Why does it matter that ideas we seize in the present have made appearances in the past—through other mouths, minds, hearts? Does that mean we shouldn’t keep thinking them alive and reshaping them? Energy never dies. It just changes forms.
Does it matter that this space is heteroglossic and even carnivalesque (my man bakhtin)—many headed, many voiced, no main character, no identifiable telos, no consistent logic, a buncha interruptive sentences and languages and histories and theories and questions and possibilities crashing into each other or cozying up like lovers—or is this the chaos of matter itself?
Is there more to genres and sentences than we think, stuff we keep forgetting? Can genres and sentences teach us something about social change?
What if we viewed genres metaphorically as "the drive belts between the history of language and the history of society" (more m.m. bakhtin)? What if shifts and transformations in genre conventions are “both indexical of social change and contribute accumulatively to social change?”
Why do we need or want to unify anything we are saying or doing here, if it is miraculously opening up a space where the social, the literary, and the body (for me) are making intimate and creative exchanges (still riding the back of m.m.)?
Why do we pretend we have any real power over students or readers, when what is at stake is the possible space of human relationship? I’m speaking of the difference between the market’s reach to buyers and consumers (even in education) and the possibility space of intimate human connection (fast in danger of being subsumed).
Is resistance to power something we all have to call by the same name, or funnel into the same strategy?
If I say “words of creepy shit-head zombies” instead of “language of the oppressor,” does that make my words less powerful? If I say “my government makes me want to rearrange a fucking face” instead of “we must endeavor to de-center and expose hegemonic authority,” does that make me sound unintelligent? If academia would have me change my language and move it away from my body and its disturbances, what does that mean?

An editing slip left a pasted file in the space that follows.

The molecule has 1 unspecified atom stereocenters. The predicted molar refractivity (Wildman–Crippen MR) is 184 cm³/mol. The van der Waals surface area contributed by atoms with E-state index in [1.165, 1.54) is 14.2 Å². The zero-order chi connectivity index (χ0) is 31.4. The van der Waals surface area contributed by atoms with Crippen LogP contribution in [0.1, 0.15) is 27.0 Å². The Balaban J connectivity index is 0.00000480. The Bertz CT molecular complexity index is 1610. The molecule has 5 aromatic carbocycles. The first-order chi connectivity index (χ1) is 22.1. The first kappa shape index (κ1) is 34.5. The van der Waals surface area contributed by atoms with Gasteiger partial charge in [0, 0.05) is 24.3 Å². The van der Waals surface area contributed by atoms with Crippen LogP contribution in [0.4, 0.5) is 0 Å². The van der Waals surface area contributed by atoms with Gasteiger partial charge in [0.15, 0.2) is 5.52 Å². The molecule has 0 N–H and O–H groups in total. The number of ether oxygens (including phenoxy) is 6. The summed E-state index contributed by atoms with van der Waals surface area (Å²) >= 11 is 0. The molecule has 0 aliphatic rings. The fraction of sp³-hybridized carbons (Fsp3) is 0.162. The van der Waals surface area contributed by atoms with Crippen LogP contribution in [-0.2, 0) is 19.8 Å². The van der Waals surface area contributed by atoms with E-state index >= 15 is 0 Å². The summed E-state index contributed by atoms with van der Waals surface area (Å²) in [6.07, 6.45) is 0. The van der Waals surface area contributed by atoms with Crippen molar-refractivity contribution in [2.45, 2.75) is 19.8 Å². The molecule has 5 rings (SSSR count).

Why can’t making art be the politics of making art?
What’s the problem with creative and passionate dissent?
Is it useful to ask ourselves questions about being, even if it might draw criticism or open us up to being accused of jacking-off?
Do we want to know each other’s histories? Why or why not?
If I am in love with the things that the people here say, whether or not I ever agree with them, can’t that in itself be a creative practice which busts up and through the things we complain about? Can my willingness to be in that relationship lovingly be a form of hope, a peek of insight beyond the fog of the present, the possibility of artists and writers and thinkers interrupting the flow of economy and war? Can I say lovingly in a discussion like this? Love and beyond, into the ecstatic.
What can ecstatic mean?
If I keep reinserting the body into the discussion, putting it dangerously close to sentences, narrative, will it matter?
Why can’t passionate thinking and writing be understood as ecstatic states? The root understanding of the word ecstasy — ‘to stand outside’ —comes to us in those moments when we dive so deeply into the act of thinking and writing that everything else falls away.
Right here—in this space--I get to be in a chronotrope. Time-space--“the spatio-temporal matrix which governs the base condition of all narratives and other linguistic acts” (m.m. b. again). Right here I get to risk the ecstatic state.